Does a resume tell the whole story of you and your capabilities as a candidate? If the answer is no, then the next question becomes: what does tell your full story as a candidate?
I asked three Bay Area employers how they research potential candidates. Here are four means they use, and how they use them:
1. Linkedin: This wins the obvious award for sites that employers use to learn more about you. The bigger question is, how do they use it?
Kit Ko of Wikia has an interesting perspective, “I look at Linkedin as more of a resume database rather than a pool of candidates to pull from. The majority of the members aren’t active users, meaning they don’t log on daily like recruiters or HR would”.
BMC’s Susan Lam sees Linkedin as a good tool for verification, “the companies, their roles, the duration –make sure it matches up to the resume I have received”.
The bottom line from these two pros is that you should update your Linkedin profile the same way you do your traditional resume.
2. Twitter: The Twitter platform has been an enigma for employers in the recent past. This is due to the fact that most employers did not have a strategy for using it, other than checking to make sure a candidate did not have offensive material posted. This is starting to change, and Twitter is evolving as a powerful tool for employers.
Kit sees Twitter as a great means to communicate, “Twitter shows real time interaction, if you reach out to someone on Twitter and they are an active user, the response rate would be 5x higher than someone on LinkedIn. (This is only true if a candidate is active, meaning they tweet daily or at least every other day)”.
The learning here is that if you have material that is strictly personal, keep it as a private account. Otherwise, keep an open and active dialogue on Twitter that is true to who you are. It helps augment your candidate profile, and provides a means to communicate.
3. Open-Source Forums: For Web Engineers, open-source forums like Github are critical in promoting open-source collaboration. Whether you are contributing or forking code, it displays your passion and areas of interest in development.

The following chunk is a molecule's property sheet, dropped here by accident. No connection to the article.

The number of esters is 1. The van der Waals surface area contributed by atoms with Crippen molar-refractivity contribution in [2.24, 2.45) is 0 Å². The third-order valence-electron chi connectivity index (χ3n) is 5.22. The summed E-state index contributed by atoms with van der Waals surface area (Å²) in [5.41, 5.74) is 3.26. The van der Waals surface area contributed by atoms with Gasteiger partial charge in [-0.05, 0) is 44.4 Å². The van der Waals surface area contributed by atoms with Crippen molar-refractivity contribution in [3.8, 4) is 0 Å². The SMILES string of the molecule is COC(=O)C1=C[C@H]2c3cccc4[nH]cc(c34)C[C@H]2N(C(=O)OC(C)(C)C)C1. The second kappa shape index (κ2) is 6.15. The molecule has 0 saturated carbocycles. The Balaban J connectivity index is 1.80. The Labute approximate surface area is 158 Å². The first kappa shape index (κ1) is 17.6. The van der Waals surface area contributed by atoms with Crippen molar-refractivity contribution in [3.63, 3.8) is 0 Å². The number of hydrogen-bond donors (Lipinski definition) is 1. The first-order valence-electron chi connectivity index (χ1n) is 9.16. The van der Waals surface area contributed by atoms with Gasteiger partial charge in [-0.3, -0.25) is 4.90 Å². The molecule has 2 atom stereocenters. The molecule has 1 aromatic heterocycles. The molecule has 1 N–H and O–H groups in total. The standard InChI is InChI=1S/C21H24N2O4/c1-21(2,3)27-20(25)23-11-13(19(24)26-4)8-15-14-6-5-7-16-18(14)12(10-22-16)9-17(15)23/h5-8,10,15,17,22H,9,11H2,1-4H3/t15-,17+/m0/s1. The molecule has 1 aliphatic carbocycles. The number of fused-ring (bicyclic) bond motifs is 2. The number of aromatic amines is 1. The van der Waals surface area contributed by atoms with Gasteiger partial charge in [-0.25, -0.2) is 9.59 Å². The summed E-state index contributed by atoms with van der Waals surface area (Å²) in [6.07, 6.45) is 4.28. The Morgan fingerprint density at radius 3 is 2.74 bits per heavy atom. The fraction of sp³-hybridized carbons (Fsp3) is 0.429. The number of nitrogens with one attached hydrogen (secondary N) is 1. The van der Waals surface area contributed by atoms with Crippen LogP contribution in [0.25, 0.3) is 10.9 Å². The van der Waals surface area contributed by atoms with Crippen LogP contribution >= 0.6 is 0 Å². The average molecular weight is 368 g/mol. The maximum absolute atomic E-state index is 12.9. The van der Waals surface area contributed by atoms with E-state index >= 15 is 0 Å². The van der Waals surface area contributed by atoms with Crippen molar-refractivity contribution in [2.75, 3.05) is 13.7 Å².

A top Google recruiter I talked to embraces the importance of open-source venues, “I will look through open-source forums to find candidates. Most of the people we hire won’t be on a job board or Linkedin. They are usually busy hacking through firewalls”.
Kit also likes open-source venues, and specifically Github, “it shows the candidate’s personal projects which could be very interesting when it comes to finding good engineers by looking at their sample code”.
4. Blog/Website: Showcasing your knowledge through a blog and/or website has never been more important. It is the most personal, and free form way for someone to communicate their passion and ability. This is especially true because most employers are looking at your blog and/or website to learn more about you.
“Their website can show what their engineering background is and if it would directly contribute to what our team needs”, says the top recruiter at Google we chatted with.
Susan says, “The candidate usually has their own website. Most engineers have a blog or website that tells more about their specific areas of expertise and passion”.
Your Full Story As A Candidate
While most top Web Engineers in the Bay Area are not actively seeking a job, there are still positives to keeping a well-rounded online presence. You’ve got top employers finding you with opportunities you may not otherwise know about, you can keep a pulse on your value in the market, and you’ve got a general sense of what technologies are hot. Even if you are not actively seeking a position, the time is always right to paint your own picture of who you are. The end benefit is the hope that top employers take the time to study up on you, and bring an opportunity with relevance.